Ayutthaya was one of the highlights of my trip to Thailand, and yet I almost missed it. My initial plan was to go to Sukhothai, further north, and then maybe go for a couple of days to Siem Reap and visit the amazing ruins of Angkor Wat. In the end, I skipped Sukhothai in favour of the Loy Krathong festival in Chiang Mai and I ended up cancelling Cambodia due to a lack of time and organizaiton. Ayutthaya offered me what I wanted - amazing ruins and lots of history- at less hassle. If you're in Thailand and you've always dreamt of playing Indian Jones among the ruins, this is the place to go.


Monday, 4 January 2016

On the footsteps of emperors - visiting Split

For a history enthusiast like me visiting Split in Croatia was a real delight and a dream that came true. The city grows around and within what used to be Diocletian's Palace, built around 300 AD as a private residence for the emperor's retirement. He chose this place because it was close to his home town of Salona. The palace was abandoned after the decline of the Roman Empire, but in the 7th century people took refuge here to hide from the Slavic invaders. They started to build houses and business shops inside the palace complex, which had been both a fortified citadel and an imperial palace. When I first arrived in Split I was asking myself where the palace was exactly, and then I realized that it is everywhere: inside private houses, on the courtyards of restaurants, or inside a museum!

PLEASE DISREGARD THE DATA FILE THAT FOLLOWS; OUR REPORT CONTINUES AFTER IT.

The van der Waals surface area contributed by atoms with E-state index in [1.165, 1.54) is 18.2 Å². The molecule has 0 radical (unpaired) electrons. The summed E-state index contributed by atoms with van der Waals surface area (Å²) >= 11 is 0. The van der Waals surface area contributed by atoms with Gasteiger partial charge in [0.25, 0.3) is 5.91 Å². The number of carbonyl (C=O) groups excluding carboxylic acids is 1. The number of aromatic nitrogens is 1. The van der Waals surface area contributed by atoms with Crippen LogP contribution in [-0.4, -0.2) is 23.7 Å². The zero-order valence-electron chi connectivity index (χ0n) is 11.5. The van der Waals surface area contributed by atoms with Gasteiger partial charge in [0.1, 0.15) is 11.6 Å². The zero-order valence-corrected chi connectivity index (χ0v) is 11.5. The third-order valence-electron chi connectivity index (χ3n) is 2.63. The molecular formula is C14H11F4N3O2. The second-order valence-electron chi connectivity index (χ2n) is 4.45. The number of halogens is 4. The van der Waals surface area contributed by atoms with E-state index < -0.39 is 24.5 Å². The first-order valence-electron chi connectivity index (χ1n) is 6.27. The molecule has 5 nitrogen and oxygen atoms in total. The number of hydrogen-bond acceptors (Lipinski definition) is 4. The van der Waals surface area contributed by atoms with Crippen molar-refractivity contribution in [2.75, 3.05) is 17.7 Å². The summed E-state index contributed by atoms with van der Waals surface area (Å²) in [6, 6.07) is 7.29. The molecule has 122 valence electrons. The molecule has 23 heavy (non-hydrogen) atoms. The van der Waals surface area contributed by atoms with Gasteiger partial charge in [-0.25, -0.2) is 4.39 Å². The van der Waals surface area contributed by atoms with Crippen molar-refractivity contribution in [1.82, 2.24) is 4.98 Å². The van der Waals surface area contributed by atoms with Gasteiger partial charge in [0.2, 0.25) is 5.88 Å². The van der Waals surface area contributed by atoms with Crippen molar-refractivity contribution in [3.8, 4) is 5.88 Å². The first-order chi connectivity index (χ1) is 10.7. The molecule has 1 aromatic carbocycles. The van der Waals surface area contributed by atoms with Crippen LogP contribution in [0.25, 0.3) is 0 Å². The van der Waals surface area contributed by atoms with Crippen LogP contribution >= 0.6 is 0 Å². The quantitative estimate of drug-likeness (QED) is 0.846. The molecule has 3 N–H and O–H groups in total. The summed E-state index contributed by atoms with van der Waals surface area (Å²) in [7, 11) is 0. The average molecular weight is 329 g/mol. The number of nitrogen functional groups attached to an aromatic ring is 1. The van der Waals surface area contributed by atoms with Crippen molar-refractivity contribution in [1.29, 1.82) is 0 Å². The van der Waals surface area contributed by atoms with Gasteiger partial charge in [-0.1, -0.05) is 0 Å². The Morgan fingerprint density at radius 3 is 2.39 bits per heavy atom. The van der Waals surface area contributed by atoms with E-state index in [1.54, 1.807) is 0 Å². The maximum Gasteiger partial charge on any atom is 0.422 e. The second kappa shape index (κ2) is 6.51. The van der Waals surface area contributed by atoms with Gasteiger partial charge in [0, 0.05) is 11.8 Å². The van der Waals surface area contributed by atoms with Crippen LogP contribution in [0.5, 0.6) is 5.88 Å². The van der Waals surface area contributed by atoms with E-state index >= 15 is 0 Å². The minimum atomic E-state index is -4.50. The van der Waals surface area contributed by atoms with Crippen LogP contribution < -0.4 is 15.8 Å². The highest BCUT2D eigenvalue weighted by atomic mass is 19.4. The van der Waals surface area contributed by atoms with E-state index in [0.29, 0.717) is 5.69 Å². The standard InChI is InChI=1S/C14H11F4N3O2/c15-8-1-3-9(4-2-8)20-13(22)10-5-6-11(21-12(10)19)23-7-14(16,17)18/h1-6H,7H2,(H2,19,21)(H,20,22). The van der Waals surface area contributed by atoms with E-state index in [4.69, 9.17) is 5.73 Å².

Inside the palace

One façade of the palace looks onto the sea, while the others are fortified, with a gate for each side. Some of the decorations have disappeared, like the statues that stood inside the niches, but the Croatian men dressed as centurions will remind you that you are in a place of considerable historical significance. Tufts of grass or flowers grow among the stones, giving an air of fascinating decadence to the whole place.

One of the ancient gates

Walking along the walls, I was soon able to find, next to the Porta Aurea (Golden Gate), the statue of Grgur Ninski, the 10th-century Croatian archbishop who introduced the Croatian language for religious services. It is a pretty big statue and it has become one of the symbols of Split. It brings good luck to rub the statue's toe, which as a result is smooth and shiny.

The toe of Grgur Ninski's statue